Budgets Don’t Cause Breakups — Conflict Does

Emotional experiences are the drivers of friction in all human relationships, not logic.

Spoiler alert — Humans have feelings

It’s not just you.

Most couples are struggling with how to conquer the psychological and emotional challenges of financial wellness. In 2016 (long before COVID-19), 88% of millennial couples reported money as a significant source of relationship stress.

Money can be awkward, anxiety-provoking, shameful to discuss. Note that these are emotional experiences. Emotions drive friction in all human relationships — not logic, not numbers. Consequently, staring at a spreadsheet, YNAB, or mint.com usually won’t reach the heart of a disagreement or explain why one partner feels lonely and misunderstood.

As an analogy, money fights are like smoke billowing out of a chimney. Where there’s smoke, there’s fire. The fire, in this case, is the emotional experience each partner is having. Just as smoke doesn’t burn down buildings, budgets don’t cause breakups. Conflict does. Pain does. Those are the metaphorical fires. If you wait to put out the fire until there is smoke everywhere, the longer you wait, the more damage is done.

In this analogy, Enriched Couples is the fire department:

  • our service is free

  • we love to snuff out problems

  • we look fantastic in red

The learning curve in forming healthy partnership habits can be steep, confusing, and distressing without support. Traditionally, couples spent years bubbling through, trying to make sense of their partner’s habits with money, expectations for saving, and so on.

In a system of trial-and-error, relationships either grow stronger or strained.

Instead of trial and error, what if couples could

  • … navigate conversations in a direct and healthy way as financial partners?

  • … measure, improve, and maintain healthy habits to reduce friction, increase connection, and build trust?

  • … become more self-aware about their individual mental health?

  • … strengthen the foundation of the relationship to protect it from future crises?

For many millennials, this has and will happen around the time of marriage or making a major purchase together, such as a home. Wedding budgets are stressful, so it’s unsurprising that engaged and newlywed couples tell us they need what we’re building. (Shoutout to all the brides we met at the Cincinnati Bridalrama in February!)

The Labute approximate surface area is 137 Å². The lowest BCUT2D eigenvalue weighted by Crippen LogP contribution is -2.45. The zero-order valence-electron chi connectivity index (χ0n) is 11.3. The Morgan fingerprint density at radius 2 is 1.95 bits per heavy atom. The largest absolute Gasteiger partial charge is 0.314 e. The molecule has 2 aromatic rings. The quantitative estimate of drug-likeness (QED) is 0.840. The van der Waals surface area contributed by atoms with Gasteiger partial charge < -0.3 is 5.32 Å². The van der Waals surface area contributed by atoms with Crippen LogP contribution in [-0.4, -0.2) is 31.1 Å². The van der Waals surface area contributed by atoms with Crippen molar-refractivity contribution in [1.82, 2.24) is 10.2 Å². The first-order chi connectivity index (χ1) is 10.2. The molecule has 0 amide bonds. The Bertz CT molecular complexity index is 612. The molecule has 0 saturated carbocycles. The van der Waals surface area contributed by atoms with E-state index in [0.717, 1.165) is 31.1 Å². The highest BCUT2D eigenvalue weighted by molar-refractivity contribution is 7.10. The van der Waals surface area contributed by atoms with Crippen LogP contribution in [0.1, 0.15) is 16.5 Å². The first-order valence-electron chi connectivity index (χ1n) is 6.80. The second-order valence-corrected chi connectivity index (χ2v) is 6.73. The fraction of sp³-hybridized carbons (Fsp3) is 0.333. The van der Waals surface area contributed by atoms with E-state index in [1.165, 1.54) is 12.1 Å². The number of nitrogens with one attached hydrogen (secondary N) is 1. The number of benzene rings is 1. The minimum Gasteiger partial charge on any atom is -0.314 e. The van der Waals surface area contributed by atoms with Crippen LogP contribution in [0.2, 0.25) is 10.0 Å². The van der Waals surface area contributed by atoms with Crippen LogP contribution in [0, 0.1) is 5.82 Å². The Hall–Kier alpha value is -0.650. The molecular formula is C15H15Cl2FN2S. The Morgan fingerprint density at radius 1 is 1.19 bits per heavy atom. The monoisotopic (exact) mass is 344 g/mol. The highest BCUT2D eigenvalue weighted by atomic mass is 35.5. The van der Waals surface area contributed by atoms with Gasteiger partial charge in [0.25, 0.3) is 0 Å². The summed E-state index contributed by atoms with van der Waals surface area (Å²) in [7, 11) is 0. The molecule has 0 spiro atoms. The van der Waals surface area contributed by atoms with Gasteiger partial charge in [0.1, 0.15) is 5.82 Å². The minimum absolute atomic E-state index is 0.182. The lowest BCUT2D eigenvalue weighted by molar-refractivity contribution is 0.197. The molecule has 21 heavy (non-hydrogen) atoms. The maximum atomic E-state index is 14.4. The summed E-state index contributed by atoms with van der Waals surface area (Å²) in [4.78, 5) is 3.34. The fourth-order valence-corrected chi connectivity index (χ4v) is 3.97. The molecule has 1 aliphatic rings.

It’s true that some clergy do offer premarital counseling and include discussion of money. However, an infinitesimal number of secular providers offer distress prevention programs for young couples. Those who do are not specialized in financial issues, which remain a more taboo topic than sex for many couples therapists.

This is exactly why we are urgently building Enriched Couples.

(This article was republished with permission, written by Annette Miller at Enriched Couples of New Albany, IN)

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By Enriched Couples

Financial wellness for couples is based on trust, teamwork, #relationshipgoals — an amalgam of core values, histories and habits with money, mental health, and relationship skills. Learn more

About Enriched Couples: Financial wellness in couples isn’t about mere math. It’s an amalgam of core values, histories and habits with money, culture, mental health, and relationship skills. Enriched Couples is a woman-led tech company fighting to help 15 million couples prevent fights about finances.

The information and resources contained on this website are for informational purposes only and are not intended to assess, diagnose, or treat any medical and/or mental health disease or condition. The use of this website does not imply nor establish any type of therapist-client relationship. Furthermore, the information obtained from this site should not be considered a substitute for a thorough medical and/or mental health evaluation by an appropriately credentialed and licensed professional.

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©2017 by Amanda Villaveces, LMFT & the Mental Health Lou Team